Castor oil

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Castor beans Castor beans.jpg
Castor beans
A bottle of castor oil Castor oil.jpg
A bottle of castor oil

Castor oil is a vegetable oil pressed from castor beans. [1] The name probably comes from its use as a replacement for castoreum. [2]

Vegetable oil triglyceride extracted from a plant

Vegetable oils, or vegetable fats, are fats extracted from seeds, or less often, from other parts of fruits. Like animal fats, vegetable fats are mixtures of triglycerides. Soybean oil, rapeseed oil, and cocoa butter are examples of fats from seeds. Olive oil, palm oil, and rice bran oil are example of fats from other parts of fruits. In common usage, vegetable oil may refer exclusively to vegetable fats which are liquid at room temperature.

Castoreum chemical substance

Castoreum is a yellowish exudate from the castor sacs of the mature North American beaver and the European beaver.


Castor oil is a colourless to very pale yellow liquid with a distinct taste and odor. Its boiling point is 313 °C (595 °F) and its density is 961 kg/m3. [3] It is a triglyceride in which approximately 90 percent of fatty acid chains are ricinoleates. Oleate and linoleates are the other significant components.

Boiling point temperature

The boiling point of a substance is the temperature at which the vapor pressure of the liquid equals the pressure surrounding the liquid and the liquid changes into a vapor.

The density, or more precisely, the volumetric mass density, of a substance is its mass per unit volume. The symbol most often used for density is ρ, although the Latin letter D can also be used. Mathematically, density is defined as mass divided by volume:

Triglyceride any ester of glycerol having all three hydroxyl groups esterified with fatty acids

A triglyceride is an ester derived from glycerol and three fatty acids. Triglycerides are the main constituents of body fat in humans and other animals, as well as vegetable fat. They are also present in the blood to enable the bidirectional transference of adipose fat and blood glucose from the liver, and are a major component of human skin oils.

Castor oil and its derivatives are used in the manufacturing of soaps, lubricants, hydraulic and brake fluids, paints, dyes, coatings, inks, cold resistant plastics, waxes and polishes, nylon, pharmaceuticals and perfumes. [4]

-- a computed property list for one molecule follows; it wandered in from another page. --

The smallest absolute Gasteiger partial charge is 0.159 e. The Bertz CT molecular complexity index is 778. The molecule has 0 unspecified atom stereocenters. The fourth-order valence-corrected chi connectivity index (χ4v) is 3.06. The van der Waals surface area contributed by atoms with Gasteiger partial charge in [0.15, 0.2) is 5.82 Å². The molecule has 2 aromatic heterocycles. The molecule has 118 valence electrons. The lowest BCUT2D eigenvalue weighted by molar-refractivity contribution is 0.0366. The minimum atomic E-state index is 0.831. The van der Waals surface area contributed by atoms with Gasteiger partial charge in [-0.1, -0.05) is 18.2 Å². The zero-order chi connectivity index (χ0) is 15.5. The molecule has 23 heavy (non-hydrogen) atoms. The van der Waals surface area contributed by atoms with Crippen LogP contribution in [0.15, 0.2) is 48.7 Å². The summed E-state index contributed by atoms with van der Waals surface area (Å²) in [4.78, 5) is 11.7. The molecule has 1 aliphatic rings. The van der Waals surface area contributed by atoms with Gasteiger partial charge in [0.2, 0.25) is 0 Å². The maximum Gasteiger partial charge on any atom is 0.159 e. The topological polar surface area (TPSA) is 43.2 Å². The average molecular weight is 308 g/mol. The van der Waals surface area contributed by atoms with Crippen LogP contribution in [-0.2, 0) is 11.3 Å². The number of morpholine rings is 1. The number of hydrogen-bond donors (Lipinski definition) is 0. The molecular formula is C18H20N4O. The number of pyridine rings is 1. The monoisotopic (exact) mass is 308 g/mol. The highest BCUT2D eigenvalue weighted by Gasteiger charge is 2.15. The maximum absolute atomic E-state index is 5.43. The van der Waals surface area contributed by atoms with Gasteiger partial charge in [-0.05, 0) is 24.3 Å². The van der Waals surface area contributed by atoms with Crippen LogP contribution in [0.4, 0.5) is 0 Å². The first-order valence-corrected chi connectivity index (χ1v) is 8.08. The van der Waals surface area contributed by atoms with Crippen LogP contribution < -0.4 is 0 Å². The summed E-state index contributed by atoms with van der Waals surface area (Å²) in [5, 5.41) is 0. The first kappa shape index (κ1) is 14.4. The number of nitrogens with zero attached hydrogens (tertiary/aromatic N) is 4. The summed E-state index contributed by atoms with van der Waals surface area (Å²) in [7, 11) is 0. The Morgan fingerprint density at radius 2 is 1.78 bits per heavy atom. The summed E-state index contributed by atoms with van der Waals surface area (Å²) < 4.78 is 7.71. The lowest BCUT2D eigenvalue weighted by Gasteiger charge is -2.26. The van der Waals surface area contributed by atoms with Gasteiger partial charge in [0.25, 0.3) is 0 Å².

Soap sodium salt of fatty acids ( long chain carboxylic acids ), used for washing and cleaning

Soap is the term for a salt of a fatty acid or for a variety of cleansing and lubricating products produced from such a substance. Household uses for soaps include washing, bathing, and other types of housekeeping, where soaps act as surfactants, emulsifying oils to enable them to be carried away by water. In industry, they are used as thickeners, components of some lubricants, and precursors to catalysts.

A lubricant is a substance, usually organic, introduced to reduce friction between surfaces in mutual contact, which ultimately reduces the heat generated when the surfaces move. It may also have the function of transmitting forces, transporting foreign particles, or heating or cooling the surfaces. The property of reducing friction is known as lubricity.

Brake fluid is a type of hydraulic fluid used in hydraulic brake and hydraulic clutch applications in automobiles, motorcycles, light trucks, and some bicycles. It is used to transfer force into pressure, and to amplify braking force. It works because liquids are not appreciably compressible.


Structure of the major component of castor oil: triester of glycerol and ricinoleic acid Castor oil (Main Component Structural Formulae) V2.svg
Structure of the major component of castor oil: triester of glycerol and ricinoleic acid

Castor oil is well known as a source of ricinoleic acid, a monounsaturated, 18-carbon fatty acid. Among fatty acids, ricinoleic acid is unusual in that it has a hydroxyl functional group on the 12th carbon. This functional group causes ricinoleic acid (and castor oil) to be more polar than most fats. The chemical reactivity of the alcohol group also allows chemical derivatization that is not possible with most other seed oils. Because of its ricinoleic acid content, castor oil is a valuable chemical in feedstocks, commanding a higher price than other seed oils. As an example, in July 2007, Indian castor oil sold for about US$0.90 per kilogram (US$0.41 per pound) [5] whereas U.S. soybean, sunflower and canola oils sold for about US$0.30 per kilogram (US$0.14 per pound). [6]